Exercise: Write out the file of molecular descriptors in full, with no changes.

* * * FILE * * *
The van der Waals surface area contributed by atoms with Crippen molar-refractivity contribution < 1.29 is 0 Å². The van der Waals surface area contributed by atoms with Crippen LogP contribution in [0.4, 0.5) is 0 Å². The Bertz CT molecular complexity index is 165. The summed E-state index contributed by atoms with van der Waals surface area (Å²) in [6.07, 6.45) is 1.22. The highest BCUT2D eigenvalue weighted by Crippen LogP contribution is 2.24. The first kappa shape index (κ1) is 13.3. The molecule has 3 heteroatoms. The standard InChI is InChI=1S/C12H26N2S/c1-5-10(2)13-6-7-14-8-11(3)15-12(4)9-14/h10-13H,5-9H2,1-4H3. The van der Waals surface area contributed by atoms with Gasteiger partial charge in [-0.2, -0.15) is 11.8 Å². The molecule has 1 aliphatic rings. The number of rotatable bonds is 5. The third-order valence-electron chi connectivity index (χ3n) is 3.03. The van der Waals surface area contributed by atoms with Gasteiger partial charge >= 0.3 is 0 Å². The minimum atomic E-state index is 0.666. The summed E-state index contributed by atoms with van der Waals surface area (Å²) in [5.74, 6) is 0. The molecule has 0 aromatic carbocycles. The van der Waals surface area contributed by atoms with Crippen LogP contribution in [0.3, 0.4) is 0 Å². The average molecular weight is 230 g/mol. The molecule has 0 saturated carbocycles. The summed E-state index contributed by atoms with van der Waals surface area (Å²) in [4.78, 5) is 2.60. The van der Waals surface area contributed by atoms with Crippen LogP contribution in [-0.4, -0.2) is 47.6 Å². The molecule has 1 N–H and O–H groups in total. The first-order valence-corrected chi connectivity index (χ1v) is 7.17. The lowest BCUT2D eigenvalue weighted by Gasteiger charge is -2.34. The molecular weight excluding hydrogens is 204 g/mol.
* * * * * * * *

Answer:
The van der Waals surface area contributed by atoms with Crippen molar-refractivity contribution < 1.29 is 0 Å². The van der Waals surface area contributed by atoms with Crippen LogP contribution in [0.4, 0.5) is 0 Å². The Bertz CT molecular complexity index is 165. The summed E-state index contributed by atoms with van der Waals surface area (Å²) in [6.07, 6.45) is 1.22. The highest BCUT2D eigenvalue weighted by Crippen LogP contribution is 2.24. The first kappa shape index (κ1) is 13.3. The molecule has 3 heteroatoms. The standard InChI is InChI=1S/C12H26N2S/c1-5-10(2)13-6-7-14-8-11(3)15-12(4)9-14/h10-13H,5-9H2,1-4H3. The van der Waals surface area contributed by atoms with Gasteiger partial charge in [-0.2, -0.15) is 11.8 Å². The molecule has 1 aliphatic rings. The number of rotatable bonds is 5. The third-order valence-electron chi connectivity index (χ3n) is 3.03. The van der Waals surface area contributed by atoms with Gasteiger partial charge >= 0.3 is 0 Å². The minimum atomic E-state index is 0.666. The summed E-state index contributed by atoms with van der Waals surface area (Å²) in [5.74, 6) is 0. The molecule has 0 aromatic carbocycles. The van der Waals surface area contributed by atoms with Crippen LogP contribution in [0.3, 0.4) is 0 Å². The average molecular weight is 230 g/mol. The molecule has 0 saturated carbocycles. The summed E-state index contributed by atoms with van der Waals surface area (Å²) in [4.78, 5) is 2.60. The van der Waals surface area contributed by atoms with Crippen LogP contribution in [-0.4, -0.2) is 47.6 Å². The molecule has 1 N–H and O–H groups in total. The first-order valence-corrected chi connectivity index (χ1v) is 7.17. The lowest BCUT2D eigenvalue weighted by Gasteiger charge is -2.34. The molecular weight excluding hydrogens is 204 g/mol.